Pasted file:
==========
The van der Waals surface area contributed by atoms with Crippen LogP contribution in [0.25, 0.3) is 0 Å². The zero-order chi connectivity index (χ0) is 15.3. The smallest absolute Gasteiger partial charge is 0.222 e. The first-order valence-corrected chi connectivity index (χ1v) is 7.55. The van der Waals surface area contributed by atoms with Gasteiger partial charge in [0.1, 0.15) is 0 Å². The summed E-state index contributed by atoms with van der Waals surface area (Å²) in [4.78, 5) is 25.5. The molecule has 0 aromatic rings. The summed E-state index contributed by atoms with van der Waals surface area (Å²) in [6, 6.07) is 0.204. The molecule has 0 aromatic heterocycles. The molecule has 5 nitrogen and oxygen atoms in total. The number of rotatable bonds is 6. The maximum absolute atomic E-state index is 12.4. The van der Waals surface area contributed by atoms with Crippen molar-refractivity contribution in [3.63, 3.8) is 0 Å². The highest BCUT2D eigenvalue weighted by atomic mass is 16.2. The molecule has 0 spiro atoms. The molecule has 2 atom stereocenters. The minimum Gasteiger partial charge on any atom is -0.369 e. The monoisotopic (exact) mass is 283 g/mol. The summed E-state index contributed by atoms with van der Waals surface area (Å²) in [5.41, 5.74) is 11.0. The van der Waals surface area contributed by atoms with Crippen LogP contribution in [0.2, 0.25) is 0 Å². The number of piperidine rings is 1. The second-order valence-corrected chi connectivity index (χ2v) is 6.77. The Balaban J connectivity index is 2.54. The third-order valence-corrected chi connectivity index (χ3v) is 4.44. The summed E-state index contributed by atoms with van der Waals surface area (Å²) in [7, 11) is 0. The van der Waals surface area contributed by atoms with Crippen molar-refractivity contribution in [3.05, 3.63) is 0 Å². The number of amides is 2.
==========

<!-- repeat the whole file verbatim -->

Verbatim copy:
The van der Waals surface area contributed by atoms with Crippen LogP contribution in [0.25, 0.3) is 0 Å². The zero-order chi connectivity index (χ0) is 15.3. The smallest absolute Gasteiger partial charge is 0.222 e. The first-order valence-corrected chi connectivity index (χ1v) is 7.55. The van der Waals surface area contributed by atoms with Gasteiger partial charge in [0.1, 0.15) is 0 Å². The summed E-state index contributed by atoms with van der Waals surface area (Å²) in [4.78, 5) is 25.5. The molecule has 0 aromatic rings. The summed E-state index contributed by atoms with van der Waals surface area (Å²) in [6, 6.07) is 0.204. The molecule has 0 aromatic heterocycles. The molecule has 5 nitrogen and oxygen atoms in total. The number of rotatable bonds is 6. The maximum absolute atomic E-state index is 12.4. The van der Waals surface area contributed by atoms with Crippen molar-refractivity contribution in [3.63, 3.8) is 0 Å². The highest BCUT2D eigenvalue weighted by atomic mass is 16.2. The molecule has 0 spiro atoms. The molecule has 2 atom stereocenters. The minimum Gasteiger partial charge on any atom is -0.369 e. The monoisotopic (exact) mass is 283 g/mol. The summed E-state index contributed by atoms with van der Waals surface area (Å²) in [5.41, 5.74) is 11.0. The van der Waals surface area contributed by atoms with Crippen LogP contribution in [0.2, 0.25) is 0 Å². The number of piperidine rings is 1. The second-order valence-corrected chi connectivity index (χ2v) is 6.77. The Balaban J connectivity index is 2.54. The third-order valence-corrected chi connectivity index (χ3v) is 4.44. The summed E-state index contributed by atoms with van der Waals surface area (Å²) in [7, 11) is 0. The van der Waals surface area contributed by atoms with Crippen molar-refractivity contribution in [3.05, 3.63) is 0 Å². The number of amides is 2.